Bhattis firm in faith

By 
  • April 13, 2011
Shahbaz Bhatti, who had called for changes in the country's controversial blasphemy law, was shot dead in Islamabad, March 2.OTTAWA - The family of assassinated Pakistani Minorities Minister Shahbaz Bhatti remains committed to its Catholic faith and the fight to improve the plight of persecuted Christians.

Though Bhatti’s family knew of the death threats their brother faced as an outspoken critic of Pakistan’s blasphemy law, his March 2 assassination still came as a shock, said his older brother Peter Bhatti, who lives in the Toronto area. The immediate reaction was a sense there is no place for us to live, and no hope, he said.

But his mother blessed him at the funeral service and told him, “Don’t worry, he lost his life for Jesus Christ. He chose a faith which our Jesus Christ chose. He is a martyr.”

Bhatti’s mother asked Peter and other family members to “please continue in his service and mission so our people will not lose their rights and be able to live in dignity and honour,” he said.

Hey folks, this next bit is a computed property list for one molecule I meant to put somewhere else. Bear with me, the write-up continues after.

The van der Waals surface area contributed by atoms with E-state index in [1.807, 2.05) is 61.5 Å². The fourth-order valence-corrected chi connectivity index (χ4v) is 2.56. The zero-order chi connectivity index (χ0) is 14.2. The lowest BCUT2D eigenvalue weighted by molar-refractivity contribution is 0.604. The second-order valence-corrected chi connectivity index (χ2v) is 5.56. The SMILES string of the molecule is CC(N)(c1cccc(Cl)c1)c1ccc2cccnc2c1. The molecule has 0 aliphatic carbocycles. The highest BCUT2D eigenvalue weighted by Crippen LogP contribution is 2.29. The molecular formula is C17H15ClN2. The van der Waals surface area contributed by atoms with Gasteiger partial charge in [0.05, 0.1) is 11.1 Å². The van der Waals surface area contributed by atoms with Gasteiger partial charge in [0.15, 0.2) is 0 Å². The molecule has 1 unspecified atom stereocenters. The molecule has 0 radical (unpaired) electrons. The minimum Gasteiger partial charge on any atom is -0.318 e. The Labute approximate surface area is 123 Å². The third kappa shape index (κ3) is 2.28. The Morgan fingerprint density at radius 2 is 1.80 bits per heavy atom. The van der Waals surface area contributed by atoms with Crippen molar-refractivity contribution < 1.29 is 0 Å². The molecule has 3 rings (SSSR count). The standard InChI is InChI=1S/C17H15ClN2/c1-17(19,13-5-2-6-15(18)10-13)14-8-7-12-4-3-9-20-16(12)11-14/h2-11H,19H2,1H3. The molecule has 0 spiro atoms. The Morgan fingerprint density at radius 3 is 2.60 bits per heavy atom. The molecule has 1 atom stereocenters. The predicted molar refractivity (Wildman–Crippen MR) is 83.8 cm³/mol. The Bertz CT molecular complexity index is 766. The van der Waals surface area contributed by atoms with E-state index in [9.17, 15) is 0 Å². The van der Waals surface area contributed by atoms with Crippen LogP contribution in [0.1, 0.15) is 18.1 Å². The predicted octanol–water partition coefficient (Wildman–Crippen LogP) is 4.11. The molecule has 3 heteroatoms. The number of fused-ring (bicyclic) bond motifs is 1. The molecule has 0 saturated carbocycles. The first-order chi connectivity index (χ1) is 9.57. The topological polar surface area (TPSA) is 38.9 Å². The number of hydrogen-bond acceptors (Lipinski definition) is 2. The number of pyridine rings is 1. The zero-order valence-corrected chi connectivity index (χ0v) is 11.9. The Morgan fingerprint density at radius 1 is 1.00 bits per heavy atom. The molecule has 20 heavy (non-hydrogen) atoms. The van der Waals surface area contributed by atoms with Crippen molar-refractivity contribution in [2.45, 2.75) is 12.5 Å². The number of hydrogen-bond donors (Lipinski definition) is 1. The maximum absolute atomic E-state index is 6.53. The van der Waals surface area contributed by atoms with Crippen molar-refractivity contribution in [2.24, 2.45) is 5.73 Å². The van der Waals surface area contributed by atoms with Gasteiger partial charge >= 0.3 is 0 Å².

Since then, Bhatti’s older brother Paul, 53, a doctor who has lived outside of Pakistan, has assumed the role of special advisor to the Pakistani prime minister on religious minorities. He hopes to rally religious leaders to unite in a fight against terrorism.

“He is not afraid,” said Peter Bhatti, who said he brought his mother, one brother and a sister back to Canada with him. He hopes they will be able to remain in Canada.

“It is still extremely dangerous for Christians in Pakistan,” he said. “I believe it means more sacrifice and more involvement of the international community.”

As founder and chairman of International Christian Voice Canada, he hopes to make the Pakistani Christian community living outside of Pakistan aware of the plight of their persecuted brothers and sisters there.

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